In the summer of 1992, a family trip took my aunt, uncle, two cousins and me to the South Rim of the Grand Canyon. We stayed in a canyon-view room in Thunderbird Lodge. Fanny packs strapped securely around our waists, we strolled the rim looking at the vistas. Drama was provided by an escaped convict who fled into the park causing the closure of a large section of the eastern part of the South Rim, as well as road blocks on the highways in and out of the park.
Thirteen years old, about to start high school in September, I was enthralled by everything.
I had been primed for the park. I’d read every book about the Grand Canyon in my Catholic elementary school’s library. Picture books about the canyon from the 1960s with vividly washed-out photographs of Ponderosa Pines and squirrels with funny little tufted ears, I’d read them all. In particular, I’d read Marguerite Henry’s 1953 historical novel about a semi-wild burro, Brighty of the Grand Canyon.
I even had a model of Brighty, the plucky hero, that I took with me on the trip and photographed on the lip of the canyon.
I remember taking that photo, being concerned about setting the model Brighty on that rock, and wanting to do it quickly before the other tourists saw.
No matter how many descriptions one reads, it remains hard to capture the effect of the world dropping away experienced by an approach to the Grand Canyon from the south. And so it was with us. The great, flat, lightly wooded plateau gives way at the first parking lot, after the fleetest glimpse of the canyon through some trees. Eighteen years later, I still remember gasping.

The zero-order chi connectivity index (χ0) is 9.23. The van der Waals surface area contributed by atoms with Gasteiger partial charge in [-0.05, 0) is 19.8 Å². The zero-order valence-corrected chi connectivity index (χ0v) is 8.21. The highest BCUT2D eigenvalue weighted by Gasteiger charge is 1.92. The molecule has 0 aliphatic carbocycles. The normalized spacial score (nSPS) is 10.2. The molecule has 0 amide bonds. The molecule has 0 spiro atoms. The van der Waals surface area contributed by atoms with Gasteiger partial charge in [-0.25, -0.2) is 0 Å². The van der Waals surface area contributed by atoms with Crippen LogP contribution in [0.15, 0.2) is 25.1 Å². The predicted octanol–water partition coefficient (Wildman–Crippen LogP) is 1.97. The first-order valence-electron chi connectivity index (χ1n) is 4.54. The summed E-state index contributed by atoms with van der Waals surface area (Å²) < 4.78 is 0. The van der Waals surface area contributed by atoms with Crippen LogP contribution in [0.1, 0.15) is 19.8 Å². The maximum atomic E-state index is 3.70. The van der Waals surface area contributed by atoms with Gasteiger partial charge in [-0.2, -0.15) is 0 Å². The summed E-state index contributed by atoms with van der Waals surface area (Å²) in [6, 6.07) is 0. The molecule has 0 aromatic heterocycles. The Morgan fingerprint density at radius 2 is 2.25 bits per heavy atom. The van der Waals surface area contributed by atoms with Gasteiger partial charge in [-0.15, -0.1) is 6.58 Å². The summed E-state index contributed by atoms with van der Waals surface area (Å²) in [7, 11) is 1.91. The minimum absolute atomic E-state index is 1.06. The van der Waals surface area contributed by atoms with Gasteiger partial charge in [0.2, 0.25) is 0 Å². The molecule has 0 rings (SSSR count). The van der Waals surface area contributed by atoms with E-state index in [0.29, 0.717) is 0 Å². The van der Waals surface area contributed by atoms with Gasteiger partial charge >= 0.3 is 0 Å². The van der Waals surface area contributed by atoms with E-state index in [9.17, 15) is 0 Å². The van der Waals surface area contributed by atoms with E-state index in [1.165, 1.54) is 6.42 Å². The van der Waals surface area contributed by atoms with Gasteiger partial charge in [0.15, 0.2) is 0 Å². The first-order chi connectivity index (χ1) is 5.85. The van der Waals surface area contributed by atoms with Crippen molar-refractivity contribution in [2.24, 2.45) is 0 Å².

That’s my cousin, Jenny, with me in the photo. And that’s me. I chose to wear a Phantom of the Opera t-shirt to the Grand Canyon. That was me.
By the next day, my wardrobe would be influenced by the surroundings.
Not too far removed in spirit, I think, from Teddy Roosevelt’s hunting outfits…
Like most weekend tourists to the South Rim of the Grand Canyon, we spent most of our time wandering along the rim trails looking out and taking photos of the famous scenery.
That last shot is of my ever-fashionable cousin, Amy.
It’s funny in looking back at the photos, there were clearly tons of other tourists. It was, after all, a weekend in the middle of summer. But I don’t remember them. I guess I was too busy gaping.
While I was scanning the photos for this post, Sean and I did notice, however, the fabulous couple behind Uncle Tom and Jenny in this photo. So late eighties…so tan…so…
The impulse for the trip had been my Aunt Judy’s wish to take my her mother to the Grand Canyon, which she’d always wanted to see. But that year, Grandma had beaten breast cancer back in Michigan, and wasn’t recovered enough from surgery to take the flight out to Los Angeles and then the drive to Arizona.
I remember standing on the rim of the Canyon, not far from our hotel room, with Aunt Judy and looking out into the darkness and the vast silence at the distant, faint lights of Grand Canyon Lodge and the other bits of civilization on the North Rim, and remarking that the lights were like the glimmering lights of freighters in the freighter channel of Lake Huron, which we could see at night from the landing near Grandma’s cottage.
In retrospect is was a brief trip. With three kids in tow, we didn’t venture beneath the canyon’s rim. But this trip would be the beginning of a youthful obsession with the National Parks, and the fascination would only be increased a year later by Yosemite.